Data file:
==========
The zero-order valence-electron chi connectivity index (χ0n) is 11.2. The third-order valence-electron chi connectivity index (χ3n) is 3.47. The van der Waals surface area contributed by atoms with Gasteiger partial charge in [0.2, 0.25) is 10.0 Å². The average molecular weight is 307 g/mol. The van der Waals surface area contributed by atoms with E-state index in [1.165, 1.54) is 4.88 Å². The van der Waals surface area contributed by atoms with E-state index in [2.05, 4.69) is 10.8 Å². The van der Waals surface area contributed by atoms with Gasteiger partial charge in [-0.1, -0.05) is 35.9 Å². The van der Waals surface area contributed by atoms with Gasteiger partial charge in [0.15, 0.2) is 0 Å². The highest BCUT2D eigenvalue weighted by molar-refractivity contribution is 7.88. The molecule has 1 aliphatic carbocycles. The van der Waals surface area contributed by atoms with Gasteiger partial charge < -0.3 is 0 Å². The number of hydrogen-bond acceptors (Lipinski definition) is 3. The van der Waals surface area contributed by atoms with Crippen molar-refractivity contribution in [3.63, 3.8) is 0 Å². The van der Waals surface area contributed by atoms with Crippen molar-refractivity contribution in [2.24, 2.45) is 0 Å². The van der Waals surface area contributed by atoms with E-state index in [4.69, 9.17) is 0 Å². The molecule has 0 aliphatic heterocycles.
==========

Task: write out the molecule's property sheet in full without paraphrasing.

The zero-order valence-electron chi connectivity index (χ0n) is 11.2. The third-order valence-electron chi connectivity index (χ3n) is 3.47. The van der Waals surface area contributed by atoms with Gasteiger partial charge in [0.2, 0.25) is 10.0 Å². The average molecular weight is 307 g/mol. The van der Waals surface area contributed by atoms with E-state index in [1.165, 1.54) is 4.88 Å². The van der Waals surface area contributed by atoms with E-state index in [2.05, 4.69) is 10.8 Å². The van der Waals surface area contributed by atoms with Gasteiger partial charge in [-0.1, -0.05) is 35.9 Å². The van der Waals surface area contributed by atoms with Gasteiger partial charge in [0.15, 0.2) is 0 Å². The highest BCUT2D eigenvalue weighted by molar-refractivity contribution is 7.88. The molecule has 1 aliphatic carbocycles. The van der Waals surface area contributed by atoms with Gasteiger partial charge < -0.3 is 0 Å². The number of hydrogen-bond acceptors (Lipinski definition) is 3. The van der Waals surface area contributed by atoms with Crippen molar-refractivity contribution in [3.63, 3.8) is 0 Å². The van der Waals surface area contributed by atoms with Crippen molar-refractivity contribution in [2.24, 2.45) is 0 Å². The van der Waals surface area contributed by atoms with E-state index in [4.69, 9.17) is 0 Å². The molecule has 0 aliphatic heterocycles.